Skip Navigation

Close and don't show again.

Your browser is out of date.

You may not get the full experience here on National Journal.

Please upgrade your browser to any of the following supported browsers:

Nuclear Trade Body to Consider Ties with India at Annual Meeting Nuclear Trade Body to Consider Ties with India at Annual Meeting

This ad will end in seconds
Close X

Want access to this content? Learn More »

Forget Your Password?

Don't have an account? Register »

Reveal Navigation


Nuclear Trade Body to Consider Ties with India at Annual Meeting

An exclusive, multinational nuclear export-control group will consider its ties with India when it meets in Buenos Aires later this week.

A draft agenda of the Nuclear Suppliers Group's yearly meeting, set to take place on Thursday and Friday in the capital of Argentina, states without further elaboration that member states will be "invited to a general discussion on the NSG's relationship with India," Reuters reported.


India is petitioning for membership in the 48-nation group, whose members voluntarily agree to only sell their nuclear products to countries that have signed the Nuclear Nonproliferation Treaty. Nuclear-armed India has refused to sign the pact, though on Monday it announced it was ratifying the International Atomic Energy Agency's so-called Additional Protocol, which permits heightened foreign monitoring of the country's nonmilitary atomic facilities.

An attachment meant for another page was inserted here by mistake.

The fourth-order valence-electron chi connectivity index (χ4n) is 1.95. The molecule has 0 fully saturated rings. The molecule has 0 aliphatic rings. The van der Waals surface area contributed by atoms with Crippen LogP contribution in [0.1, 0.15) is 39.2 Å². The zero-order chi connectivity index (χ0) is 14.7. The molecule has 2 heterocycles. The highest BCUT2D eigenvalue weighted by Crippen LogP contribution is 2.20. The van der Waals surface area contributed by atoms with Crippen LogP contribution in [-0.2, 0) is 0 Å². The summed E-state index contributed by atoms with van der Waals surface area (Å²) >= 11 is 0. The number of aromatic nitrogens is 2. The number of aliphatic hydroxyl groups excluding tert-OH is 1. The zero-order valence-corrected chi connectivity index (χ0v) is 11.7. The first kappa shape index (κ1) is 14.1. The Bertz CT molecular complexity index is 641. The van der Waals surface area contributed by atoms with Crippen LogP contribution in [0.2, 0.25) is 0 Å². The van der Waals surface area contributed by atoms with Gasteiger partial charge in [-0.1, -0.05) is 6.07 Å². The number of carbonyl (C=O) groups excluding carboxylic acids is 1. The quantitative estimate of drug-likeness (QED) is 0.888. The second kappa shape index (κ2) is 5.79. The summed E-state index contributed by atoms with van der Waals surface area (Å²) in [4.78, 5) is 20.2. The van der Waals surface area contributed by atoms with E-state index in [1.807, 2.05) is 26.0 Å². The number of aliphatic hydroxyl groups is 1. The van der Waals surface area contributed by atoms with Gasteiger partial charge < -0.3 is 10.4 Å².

Washington welcomed the ratification of the pact, saying it demonstrated another "important step in bringing India into the international nonproliferation mainstream."

While the United Kingdom, the United States and Russia all support Indian NSG membership, other group members, such as China, reportedly have reservations. Admittance to the nuclear trade body requires a consensus vote.


This article was published in Global Security Newswire, which is produced independently by National Journal Group under contract with the Nuclear Threat Initiative. NTI is a nonprofit, nonpartisan group working to reduce global threats from nuclear, biological, and chemical weapons.